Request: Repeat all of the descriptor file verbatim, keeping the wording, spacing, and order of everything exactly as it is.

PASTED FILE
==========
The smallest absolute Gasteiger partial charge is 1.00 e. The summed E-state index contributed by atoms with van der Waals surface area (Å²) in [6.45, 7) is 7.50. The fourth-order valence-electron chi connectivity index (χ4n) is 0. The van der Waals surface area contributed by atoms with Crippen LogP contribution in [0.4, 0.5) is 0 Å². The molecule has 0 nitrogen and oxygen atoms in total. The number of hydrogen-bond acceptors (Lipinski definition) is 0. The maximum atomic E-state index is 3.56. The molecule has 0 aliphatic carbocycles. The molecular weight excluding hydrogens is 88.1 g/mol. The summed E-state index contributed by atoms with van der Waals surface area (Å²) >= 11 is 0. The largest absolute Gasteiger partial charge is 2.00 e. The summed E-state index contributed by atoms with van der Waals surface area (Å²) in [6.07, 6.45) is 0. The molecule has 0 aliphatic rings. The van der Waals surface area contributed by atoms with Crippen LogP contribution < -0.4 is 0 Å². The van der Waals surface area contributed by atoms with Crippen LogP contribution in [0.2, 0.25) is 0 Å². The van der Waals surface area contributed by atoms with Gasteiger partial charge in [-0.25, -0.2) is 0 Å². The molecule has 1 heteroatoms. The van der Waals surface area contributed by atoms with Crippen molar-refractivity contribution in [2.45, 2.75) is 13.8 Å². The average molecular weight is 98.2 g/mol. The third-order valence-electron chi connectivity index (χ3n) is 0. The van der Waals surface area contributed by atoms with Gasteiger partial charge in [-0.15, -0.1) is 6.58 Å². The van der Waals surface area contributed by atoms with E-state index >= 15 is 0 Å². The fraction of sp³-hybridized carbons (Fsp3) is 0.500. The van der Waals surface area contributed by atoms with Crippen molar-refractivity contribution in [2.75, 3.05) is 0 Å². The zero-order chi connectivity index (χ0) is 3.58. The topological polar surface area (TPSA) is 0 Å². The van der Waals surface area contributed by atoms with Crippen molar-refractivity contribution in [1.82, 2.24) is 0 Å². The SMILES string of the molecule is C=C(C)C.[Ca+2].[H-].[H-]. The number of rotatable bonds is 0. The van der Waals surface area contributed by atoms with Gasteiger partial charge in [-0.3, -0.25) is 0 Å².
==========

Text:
The smallest absolute Gasteiger partial charge is 1.00 e. The summed E-state index contributed by atoms with van der Waals surface area (Å²) in [6.45, 7) is 7.50. The fourth-order valence-electron chi connectivity index (χ4n) is 0. The van der Waals surface area contributed by atoms with Crippen LogP contribution in [0.4, 0.5) is 0 Å². The molecule has 0 nitrogen and oxygen atoms in total. The number of hydrogen-bond acceptors (Lipinski definition) is 0. The maximum atomic E-state index is 3.56. The molecule has 0 aliphatic carbocycles. The molecular weight excluding hydrogens is 88.1 g/mol. The summed E-state index contributed by atoms with van der Waals surface area (Å²) >= 11 is 0. The largest absolute Gasteiger partial charge is 2.00 e. The summed E-state index contributed by atoms with van der Waals surface area (Å²) in [6.07, 6.45) is 0. The molecule has 0 aliphatic rings. The van der Waals surface area contributed by atoms with Crippen LogP contribution < -0.4 is 0 Å². The van der Waals surface area contributed by atoms with Crippen LogP contribution in [0.2, 0.25) is 0 Å². The van der Waals surface area contributed by atoms with Gasteiger partial charge in [-0.25, -0.2) is 0 Å². The molecule has 1 heteroatoms. The van der Waals surface area contributed by atoms with Crippen molar-refractivity contribution in [2.45, 2.75) is 13.8 Å². The average molecular weight is 98.2 g/mol. The third-order valence-electron chi connectivity index (χ3n) is 0. The van der Waals surface area contributed by atoms with Gasteiger partial charge in [-0.15, -0.1) is 6.58 Å². The van der Waals surface area contributed by atoms with E-state index >= 15 is 0 Å². The fraction of sp³-hybridized carbons (Fsp3) is 0.500. The van der Waals surface area contributed by atoms with Crippen molar-refractivity contribution in [2.75, 3.05) is 0 Å². The zero-order chi connectivity index (χ0) is 3.58. The topological polar surface area (TPSA) is 0 Å². The van der Waals surface area contributed by atoms with Crippen molar-refractivity contribution in [1.82, 2.24) is 0 Å². The SMILES string of the molecule is C=C(C)C.[Ca+2].[H-].[H-]. The number of rotatable bonds is 0. The van der Waals surface area contributed by atoms with Gasteiger partial charge in [-0.3, -0.25) is 0 Å².